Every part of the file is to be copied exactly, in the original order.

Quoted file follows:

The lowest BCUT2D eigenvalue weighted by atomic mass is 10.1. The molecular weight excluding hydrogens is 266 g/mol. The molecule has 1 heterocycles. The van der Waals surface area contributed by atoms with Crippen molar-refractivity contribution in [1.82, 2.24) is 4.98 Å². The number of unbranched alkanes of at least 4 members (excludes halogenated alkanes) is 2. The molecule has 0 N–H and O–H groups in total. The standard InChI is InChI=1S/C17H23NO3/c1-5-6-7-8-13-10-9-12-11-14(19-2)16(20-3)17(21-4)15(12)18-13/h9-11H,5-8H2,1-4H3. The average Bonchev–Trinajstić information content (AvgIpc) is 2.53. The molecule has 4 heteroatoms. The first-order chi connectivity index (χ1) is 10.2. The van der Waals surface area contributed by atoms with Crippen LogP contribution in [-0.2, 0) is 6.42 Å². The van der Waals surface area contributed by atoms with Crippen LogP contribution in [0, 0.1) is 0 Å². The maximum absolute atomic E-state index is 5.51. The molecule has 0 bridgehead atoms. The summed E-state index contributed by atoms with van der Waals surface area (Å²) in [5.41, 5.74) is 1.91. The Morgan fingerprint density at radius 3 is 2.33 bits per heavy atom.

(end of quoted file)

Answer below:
The lowest BCUT2D eigenvalue weighted by atomic mass is 10.1. The molecular weight excluding hydrogens is 266 g/mol. The molecule has 1 heterocycles. The van der Waals surface area contributed by atoms with Crippen molar-refractivity contribution in [1.82, 2.24) is 4.98 Å². The number of unbranched alkanes of at least 4 members (excludes halogenated alkanes) is 2. The molecule has 0 N–H and O–H groups in total. The standard InChI is InChI=1S/C17H23NO3/c1-5-6-7-8-13-10-9-12-11-14(19-2)16(20-3)17(21-4)15(12)18-13/h9-11H,5-8H2,1-4H3. The average Bonchev–Trinajstić information content (AvgIpc) is 2.53. The molecule has 4 heteroatoms. The first-order chi connectivity index (χ1) is 10.2. The van der Waals surface area contributed by atoms with Crippen LogP contribution in [-0.2, 0) is 6.42 Å². The van der Waals surface area contributed by atoms with Crippen LogP contribution in [0, 0.1) is 0 Å². The maximum absolute atomic E-state index is 5.51. The molecule has 0 bridgehead atoms. The summed E-state index contributed by atoms with van der Waals surface area (Å²) in [5.41, 5.74) is 1.91. The Morgan fingerprint density at radius 3 is 2.33 bits per heavy atom.